News Letter February 2012

Brrrrrrrrr, it's cold, hey!

It's usually about this time of the year when I remind everyone about the importance of taking care of yourself and listening to your body whilst training during the cold months of the year.

If you were organised enough to put together a proper training plan for 2012, you should currently be part way into the Base-Phase, in layman's speak, this is the bit that's mostly low-intensity and focuses on developing Duration & Distance for each discipline. Training with a Heart Rate Monitor is a good way to ensure you are working in the right zone.

In terms of the distances you should be covering, these will be determined by the races/events that you've entered/planned for 2012. Think in terms of a final Training Distance that should be a little over the Race Distance of your planned Cat-A event, I normally work on Race Distance plus 10%. Aim for a gradual progression, around 10% each increase, that builds up to the full Training Distance. A word of warning, not every session should show an increase but allow your body to become comfortable with each distance before pushing further. Also include plenty of sessions that are shorter as this helps with overall conditioning.

It's simple - lots of plodding/cruising to establish a good foundation before starting to think about speed work.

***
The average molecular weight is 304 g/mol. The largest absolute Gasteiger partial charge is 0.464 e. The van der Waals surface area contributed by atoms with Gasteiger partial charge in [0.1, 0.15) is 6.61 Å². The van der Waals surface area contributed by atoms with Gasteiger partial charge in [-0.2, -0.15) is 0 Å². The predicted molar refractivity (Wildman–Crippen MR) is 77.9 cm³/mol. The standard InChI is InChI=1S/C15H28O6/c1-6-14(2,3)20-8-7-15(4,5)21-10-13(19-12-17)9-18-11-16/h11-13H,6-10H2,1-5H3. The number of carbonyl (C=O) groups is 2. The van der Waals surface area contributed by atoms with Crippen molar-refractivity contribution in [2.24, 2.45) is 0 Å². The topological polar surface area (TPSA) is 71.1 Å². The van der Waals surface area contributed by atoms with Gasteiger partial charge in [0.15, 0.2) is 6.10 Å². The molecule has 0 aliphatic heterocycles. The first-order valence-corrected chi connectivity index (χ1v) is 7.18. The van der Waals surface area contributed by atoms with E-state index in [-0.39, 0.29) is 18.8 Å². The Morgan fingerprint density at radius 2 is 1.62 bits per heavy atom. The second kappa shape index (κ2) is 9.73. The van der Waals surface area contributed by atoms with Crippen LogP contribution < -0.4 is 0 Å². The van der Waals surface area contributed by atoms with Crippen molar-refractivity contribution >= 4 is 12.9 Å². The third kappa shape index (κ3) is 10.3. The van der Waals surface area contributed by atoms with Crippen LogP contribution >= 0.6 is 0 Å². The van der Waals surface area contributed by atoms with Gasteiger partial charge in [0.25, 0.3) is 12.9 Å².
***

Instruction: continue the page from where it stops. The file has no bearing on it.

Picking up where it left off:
In theory the Base-phase should present a relatively low-risk for injury, however, like most things, it's never that simple.

The effects of regular and progressive training are very much accumalative and unless managed carefully can easily lead to excessive soft-tissue damage and muscular dysfunction. Granted, there needs to be some degree of muscle-fibre damage in order to stimulate adaptation, but we do need to give the body the opportunity to recover. Added to this are the perils of training during the cold weather.

Specifically, the soft tissues of the body (muscles/tendons/joints/ligaments, etc) take much more of a hammering if they are forced to work when cold. Do not underestimate how important it is to do a proper warm-up this time of the year. Muscle & tendons are much stiffer when cold and hence more prone to damage.... why do you think most pro-athletes train abroad during our winter months?

Progressive dynamic exercise relevant to your main activity and that focus on main muscle groups & joints is the best approach to warming-up, however here are some simple ways to help:

  • Plan when you intend to exercise/train as last minute sessions tend to not leave enough time for a proper warm-up.

  • Wear the right clothing! Slip an extra tracksuit over your leggings.

  • Massage your calf muscles or use a hot-water bottle or embrocation to stimulate blood flow.
  • Jump on your turbo-trainer for ten minutes before heading outside.

and finally.....

  • listen to your body!

If you become injured the best thing to do is cut-back on your training and seek some advice. If you continue training hard, not only will the problem get bigger but it will also alter your movement patterns causing mid to long-term issues.

Short-term niggles will turn into long-term problems and this is especially the case for the lower-leg. Do not ignore them!

I hope these tips are helpful. If you would like any help or have any queries please get in contact.

Happy training!


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